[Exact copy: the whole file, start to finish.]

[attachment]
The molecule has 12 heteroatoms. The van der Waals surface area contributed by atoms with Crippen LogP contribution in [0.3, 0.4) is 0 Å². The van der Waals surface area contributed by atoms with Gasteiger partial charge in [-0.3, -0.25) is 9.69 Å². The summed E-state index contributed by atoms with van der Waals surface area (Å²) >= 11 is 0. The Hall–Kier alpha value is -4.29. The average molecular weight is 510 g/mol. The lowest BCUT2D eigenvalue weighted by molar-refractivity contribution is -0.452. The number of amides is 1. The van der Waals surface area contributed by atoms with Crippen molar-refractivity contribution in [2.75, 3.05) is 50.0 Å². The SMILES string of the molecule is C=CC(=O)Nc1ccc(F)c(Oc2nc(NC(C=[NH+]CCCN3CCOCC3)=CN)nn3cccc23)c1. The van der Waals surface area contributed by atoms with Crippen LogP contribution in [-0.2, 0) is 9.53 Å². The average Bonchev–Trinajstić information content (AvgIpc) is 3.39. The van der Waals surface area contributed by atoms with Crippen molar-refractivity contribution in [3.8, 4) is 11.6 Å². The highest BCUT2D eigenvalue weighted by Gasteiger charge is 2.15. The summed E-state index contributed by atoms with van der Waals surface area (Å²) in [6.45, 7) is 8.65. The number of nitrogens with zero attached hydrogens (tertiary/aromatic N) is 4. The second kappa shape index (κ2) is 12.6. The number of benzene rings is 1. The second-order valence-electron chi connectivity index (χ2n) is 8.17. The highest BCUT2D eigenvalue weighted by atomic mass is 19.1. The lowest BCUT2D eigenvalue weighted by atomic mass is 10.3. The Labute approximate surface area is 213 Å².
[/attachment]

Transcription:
The molecule has 12 heteroatoms. The van der Waals surface area contributed by atoms with Crippen LogP contribution in [0.3, 0.4) is 0 Å². The van der Waals surface area contributed by atoms with Gasteiger partial charge in [-0.3, -0.25) is 9.69 Å². The summed E-state index contributed by atoms with van der Waals surface area (Å²) >= 11 is 0. The Hall–Kier alpha value is -4.29. The average molecular weight is 510 g/mol. The lowest BCUT2D eigenvalue weighted by molar-refractivity contribution is -0.452. The number of amides is 1. The van der Waals surface area contributed by atoms with Crippen molar-refractivity contribution in [2.75, 3.05) is 50.0 Å². The SMILES string of the molecule is C=CC(=O)Nc1ccc(F)c(Oc2nc(NC(C=[NH+]CCCN3CCOCC3)=CN)nn3cccc23)c1. The van der Waals surface area contributed by atoms with Crippen LogP contribution in [-0.2, 0) is 9.53 Å². The average Bonchev–Trinajstić information content (AvgIpc) is 3.39. The van der Waals surface area contributed by atoms with Crippen molar-refractivity contribution in [3.8, 4) is 11.6 Å². The highest BCUT2D eigenvalue weighted by Gasteiger charge is 2.15. The summed E-state index contributed by atoms with van der Waals surface area (Å²) in [6.45, 7) is 8.65. The number of nitrogens with zero attached hydrogens (tertiary/aromatic N) is 4. The second kappa shape index (κ2) is 12.6. The number of benzene rings is 1. The second-order valence-electron chi connectivity index (χ2n) is 8.17. The highest BCUT2D eigenvalue weighted by atomic mass is 19.1. The lowest BCUT2D eigenvalue weighted by atomic mass is 10.3. The Labute approximate surface area is 213 Å².